REVIEWS: BRIAN JONESTOWN MASSACRE - [ALBUM]
ARTIST: Brian Jonestown Massacre - [Album]
REVIEW BY: Bill Adams
LABEL: A. Records
LABEL: A. Records
At a certain age, a band must put down childish things and make a choice: they must decide if they're making music for their fans to enjoy or for their own personal creative fulfillment. This choice has been known to be the death of some bands, but making it one way or the other shouldn't necessarily cast positive or negative tones on the band; it really is just something they need to do in order to start making the music which best defines them and leaves that mark on history books. While they've certainly had a good time getting there (making good music, bizarre music, eerie music, drug-addled music, picking fights with The Dandy Warhols, moving to Europe), the fact is that Brian Jonestown Massacre reached that point in 2010; at that point, singer Anton Newcombe had moved to Europe and begun every culture he touched – and the resulting album (Who Killed Sgt. Pepper), reflected that larger view. The album was un-apologenically adventurous and, while it might have frightened off some fans, it left many waiting anxiously to see where the band would be headed next and what resolution they might offer for the new sounds they were toying with. The answer comes now in the form of Aufheben – an album which clearly seeks to resolve Anton Newcombe's musical wanderlust as it takes listeners onto all-new maps to discover all-new artistic thrills.
While Aufheben does recall some of the dronier aspects of BJM's early work (Methodrone – for example), the album exhibits growth too as it mixes those early sounds with a far more urbane, mature and worldly component similar to that articulated sense of style which figured heavily into Frank Zappa's later work. In effect, what listeners get is a perfectly accessible and enjoyable instrumental (for the most part – vocals don't play a significant role in Aufheben at all and, when they do appear, they're almost never in English) rock record; remarkably anthemic, but with no contrived poses struck. Some might say that such a record would be difficult to enjoy (if rock n' roll is supposed to be rebellious, instrumental rock offers no overt statement and so epitomizes the image of a rebel without a clue), but it proves to be very easy to get into here; the warm and scruffy guitars supplied by Newcombe and Matt Hollywood lay out panoramic expanses which will titillate listeners endlessly in songs like “I Want To Hold Your Other Hand,” “Face Down On The Moon,” “Stairway To The Best Party,” “Seven Kinds Of Wonderful” and “Blue Order New Monday” in spite of the fact that there are exactly no conventional pop hooks in any of them. Each of those songs is nothing but color and scenery, but they still make for a great ride. The only argument any listener could make against the quality of the record is that each of Aufheben's eleven songs is able to slide through too easily; the airy production and the absence of any burrs in the songs to catch listeners on make the songs as easy to forget as they are to listen to.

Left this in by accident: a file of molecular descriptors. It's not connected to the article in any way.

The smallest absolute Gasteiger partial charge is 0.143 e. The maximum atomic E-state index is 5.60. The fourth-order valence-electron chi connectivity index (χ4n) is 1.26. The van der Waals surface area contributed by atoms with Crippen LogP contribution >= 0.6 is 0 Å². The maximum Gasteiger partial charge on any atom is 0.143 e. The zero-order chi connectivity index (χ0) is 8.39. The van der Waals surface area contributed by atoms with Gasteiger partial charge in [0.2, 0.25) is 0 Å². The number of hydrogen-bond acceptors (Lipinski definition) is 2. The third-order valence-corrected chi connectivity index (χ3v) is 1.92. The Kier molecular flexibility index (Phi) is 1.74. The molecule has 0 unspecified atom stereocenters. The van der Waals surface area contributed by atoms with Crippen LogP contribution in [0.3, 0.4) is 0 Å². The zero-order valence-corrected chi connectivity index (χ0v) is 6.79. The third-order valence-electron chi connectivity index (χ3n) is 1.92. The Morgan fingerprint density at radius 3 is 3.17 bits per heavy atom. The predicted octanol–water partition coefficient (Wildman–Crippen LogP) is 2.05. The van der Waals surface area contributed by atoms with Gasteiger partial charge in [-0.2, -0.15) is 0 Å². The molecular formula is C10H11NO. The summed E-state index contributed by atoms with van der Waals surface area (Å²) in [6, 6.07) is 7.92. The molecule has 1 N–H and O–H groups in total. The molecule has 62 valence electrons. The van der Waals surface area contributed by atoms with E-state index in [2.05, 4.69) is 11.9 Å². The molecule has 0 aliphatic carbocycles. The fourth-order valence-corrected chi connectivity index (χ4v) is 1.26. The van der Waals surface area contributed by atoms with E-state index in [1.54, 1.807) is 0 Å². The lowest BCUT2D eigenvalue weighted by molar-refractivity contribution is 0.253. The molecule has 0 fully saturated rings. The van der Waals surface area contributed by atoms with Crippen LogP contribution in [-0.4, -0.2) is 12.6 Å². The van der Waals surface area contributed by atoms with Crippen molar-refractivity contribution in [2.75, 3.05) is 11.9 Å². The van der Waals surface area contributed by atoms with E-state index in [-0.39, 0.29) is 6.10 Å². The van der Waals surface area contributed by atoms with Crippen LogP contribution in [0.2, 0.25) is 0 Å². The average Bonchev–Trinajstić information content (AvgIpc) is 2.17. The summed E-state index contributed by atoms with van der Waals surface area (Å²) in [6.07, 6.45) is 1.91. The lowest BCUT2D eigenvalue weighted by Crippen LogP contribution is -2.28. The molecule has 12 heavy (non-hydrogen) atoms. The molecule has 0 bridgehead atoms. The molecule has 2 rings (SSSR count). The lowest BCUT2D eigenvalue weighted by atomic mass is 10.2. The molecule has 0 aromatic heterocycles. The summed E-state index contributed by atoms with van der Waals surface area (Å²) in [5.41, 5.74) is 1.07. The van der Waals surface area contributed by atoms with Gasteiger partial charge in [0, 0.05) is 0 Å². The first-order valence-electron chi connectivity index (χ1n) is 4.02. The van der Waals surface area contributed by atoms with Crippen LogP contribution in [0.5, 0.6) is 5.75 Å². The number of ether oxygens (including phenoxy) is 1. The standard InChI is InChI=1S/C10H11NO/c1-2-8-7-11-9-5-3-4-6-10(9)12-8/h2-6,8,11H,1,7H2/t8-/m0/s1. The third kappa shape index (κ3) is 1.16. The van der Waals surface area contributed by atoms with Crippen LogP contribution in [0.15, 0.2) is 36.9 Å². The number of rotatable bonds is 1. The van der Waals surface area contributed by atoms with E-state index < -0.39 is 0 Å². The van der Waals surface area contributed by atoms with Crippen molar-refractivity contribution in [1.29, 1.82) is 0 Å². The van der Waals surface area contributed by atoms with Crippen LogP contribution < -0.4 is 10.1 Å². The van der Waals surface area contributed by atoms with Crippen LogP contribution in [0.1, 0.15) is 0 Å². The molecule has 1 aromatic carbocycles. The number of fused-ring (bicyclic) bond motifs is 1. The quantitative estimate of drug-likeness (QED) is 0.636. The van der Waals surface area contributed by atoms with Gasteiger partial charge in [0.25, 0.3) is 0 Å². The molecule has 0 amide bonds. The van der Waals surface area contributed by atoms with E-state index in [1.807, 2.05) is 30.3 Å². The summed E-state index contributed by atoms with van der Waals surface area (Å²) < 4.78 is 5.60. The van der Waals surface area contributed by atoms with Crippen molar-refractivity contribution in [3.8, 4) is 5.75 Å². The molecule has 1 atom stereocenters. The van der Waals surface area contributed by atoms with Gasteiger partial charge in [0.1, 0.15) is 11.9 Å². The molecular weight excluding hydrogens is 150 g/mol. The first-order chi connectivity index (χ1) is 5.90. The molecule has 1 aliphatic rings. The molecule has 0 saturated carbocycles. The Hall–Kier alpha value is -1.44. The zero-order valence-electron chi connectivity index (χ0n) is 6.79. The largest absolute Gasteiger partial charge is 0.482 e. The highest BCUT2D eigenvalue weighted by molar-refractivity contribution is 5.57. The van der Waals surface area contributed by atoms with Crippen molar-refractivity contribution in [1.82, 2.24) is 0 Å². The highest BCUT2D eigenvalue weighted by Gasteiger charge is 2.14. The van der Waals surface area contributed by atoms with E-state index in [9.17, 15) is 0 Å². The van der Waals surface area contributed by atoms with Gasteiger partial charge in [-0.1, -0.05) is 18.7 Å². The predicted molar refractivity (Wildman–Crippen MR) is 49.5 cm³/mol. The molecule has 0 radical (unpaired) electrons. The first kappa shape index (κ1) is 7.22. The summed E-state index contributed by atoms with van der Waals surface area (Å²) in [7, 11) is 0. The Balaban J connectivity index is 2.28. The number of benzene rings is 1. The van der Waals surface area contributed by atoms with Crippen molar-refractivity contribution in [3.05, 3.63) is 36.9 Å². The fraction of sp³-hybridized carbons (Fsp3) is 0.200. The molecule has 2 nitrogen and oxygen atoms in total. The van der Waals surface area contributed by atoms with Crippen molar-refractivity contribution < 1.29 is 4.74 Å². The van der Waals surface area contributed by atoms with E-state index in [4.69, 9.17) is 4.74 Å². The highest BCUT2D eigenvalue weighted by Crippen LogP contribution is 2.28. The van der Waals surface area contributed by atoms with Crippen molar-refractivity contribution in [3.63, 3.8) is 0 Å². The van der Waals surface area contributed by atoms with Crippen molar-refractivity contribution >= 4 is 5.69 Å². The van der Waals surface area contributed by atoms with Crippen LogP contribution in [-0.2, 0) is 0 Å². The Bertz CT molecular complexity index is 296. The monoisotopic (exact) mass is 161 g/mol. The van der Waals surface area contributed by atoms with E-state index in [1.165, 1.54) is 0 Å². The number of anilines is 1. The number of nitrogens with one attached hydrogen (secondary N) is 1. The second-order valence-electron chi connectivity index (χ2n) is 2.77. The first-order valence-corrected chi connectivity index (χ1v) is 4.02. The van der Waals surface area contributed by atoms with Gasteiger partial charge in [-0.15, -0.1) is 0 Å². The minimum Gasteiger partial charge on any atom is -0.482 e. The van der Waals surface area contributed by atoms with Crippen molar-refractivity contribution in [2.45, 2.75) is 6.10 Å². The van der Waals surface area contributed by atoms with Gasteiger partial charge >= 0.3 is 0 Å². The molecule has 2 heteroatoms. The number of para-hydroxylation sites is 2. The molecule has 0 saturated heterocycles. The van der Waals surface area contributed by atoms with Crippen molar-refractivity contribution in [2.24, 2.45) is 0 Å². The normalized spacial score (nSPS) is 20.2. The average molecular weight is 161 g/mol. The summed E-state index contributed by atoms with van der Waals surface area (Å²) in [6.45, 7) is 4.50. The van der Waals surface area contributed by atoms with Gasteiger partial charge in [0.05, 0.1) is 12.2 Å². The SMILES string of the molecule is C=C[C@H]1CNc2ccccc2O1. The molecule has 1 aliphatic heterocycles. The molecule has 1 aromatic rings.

In saying that, the answer to the question of which choice Brian Jonestown Massacre has made is obvious: Aufheben is an album made by Brian Jonestown Massacre for the band's own creative satisfaction – not really for fans. That isn't to say fans can't enjoy it – there is plenty here to enjoy – but such an occasion is only a pleasant coincidence; not the primary goal.
Aufheben will be released on May 1, 2012 via A. Records. Pre-order it here on Amazon .